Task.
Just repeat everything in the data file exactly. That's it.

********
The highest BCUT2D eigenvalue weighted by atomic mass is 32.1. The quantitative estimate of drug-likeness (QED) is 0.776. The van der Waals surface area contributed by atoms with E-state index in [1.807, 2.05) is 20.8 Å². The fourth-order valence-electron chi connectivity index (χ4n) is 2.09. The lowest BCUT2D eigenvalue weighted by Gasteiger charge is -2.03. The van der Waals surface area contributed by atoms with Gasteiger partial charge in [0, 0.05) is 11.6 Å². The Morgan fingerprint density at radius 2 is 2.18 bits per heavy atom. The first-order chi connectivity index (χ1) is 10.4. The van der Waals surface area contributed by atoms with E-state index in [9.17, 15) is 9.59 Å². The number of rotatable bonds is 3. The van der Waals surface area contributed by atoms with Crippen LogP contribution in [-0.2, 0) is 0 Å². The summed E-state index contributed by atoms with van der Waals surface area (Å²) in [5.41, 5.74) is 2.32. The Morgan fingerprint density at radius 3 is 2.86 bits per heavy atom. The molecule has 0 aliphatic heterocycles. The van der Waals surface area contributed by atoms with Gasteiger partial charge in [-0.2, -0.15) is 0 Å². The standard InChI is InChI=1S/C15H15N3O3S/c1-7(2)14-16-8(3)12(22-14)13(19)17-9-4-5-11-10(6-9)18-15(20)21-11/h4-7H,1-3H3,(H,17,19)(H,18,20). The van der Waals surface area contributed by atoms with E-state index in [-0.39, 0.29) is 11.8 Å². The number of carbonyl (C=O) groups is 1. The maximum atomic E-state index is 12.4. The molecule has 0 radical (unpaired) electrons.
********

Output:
The highest BCUT2D eigenvalue weighted by atomic mass is 32.1. The quantitative estimate of drug-likeness (QED) is 0.776. The van der Waals surface area contributed by atoms with E-state index in [1.807, 2.05) is 20.8 Å². The fourth-order valence-electron chi connectivity index (χ4n) is 2.09. The lowest BCUT2D eigenvalue weighted by Gasteiger charge is -2.03. The van der Waals surface area contributed by atoms with Gasteiger partial charge in [0, 0.05) is 11.6 Å². The Morgan fingerprint density at radius 2 is 2.18 bits per heavy atom. The first-order chi connectivity index (χ1) is 10.4. The van der Waals surface area contributed by atoms with E-state index in [9.17, 15) is 9.59 Å². The number of rotatable bonds is 3. The van der Waals surface area contributed by atoms with Crippen LogP contribution in [-0.2, 0) is 0 Å². The summed E-state index contributed by atoms with van der Waals surface area (Å²) in [5.41, 5.74) is 2.32. The Morgan fingerprint density at radius 3 is 2.86 bits per heavy atom. The molecule has 0 aliphatic heterocycles. The van der Waals surface area contributed by atoms with Gasteiger partial charge in [-0.2, -0.15) is 0 Å². The standard InChI is InChI=1S/C15H15N3O3S/c1-7(2)14-16-8(3)12(22-14)13(19)17-9-4-5-11-10(6-9)18-15(20)21-11/h4-7H,1-3H3,(H,17,19)(H,18,20). The van der Waals surface area contributed by atoms with E-state index in [-0.39, 0.29) is 11.8 Å². The number of carbonyl (C=O) groups is 1. The maximum atomic E-state index is 12.4. The molecule has 0 radical (unpaired) electrons.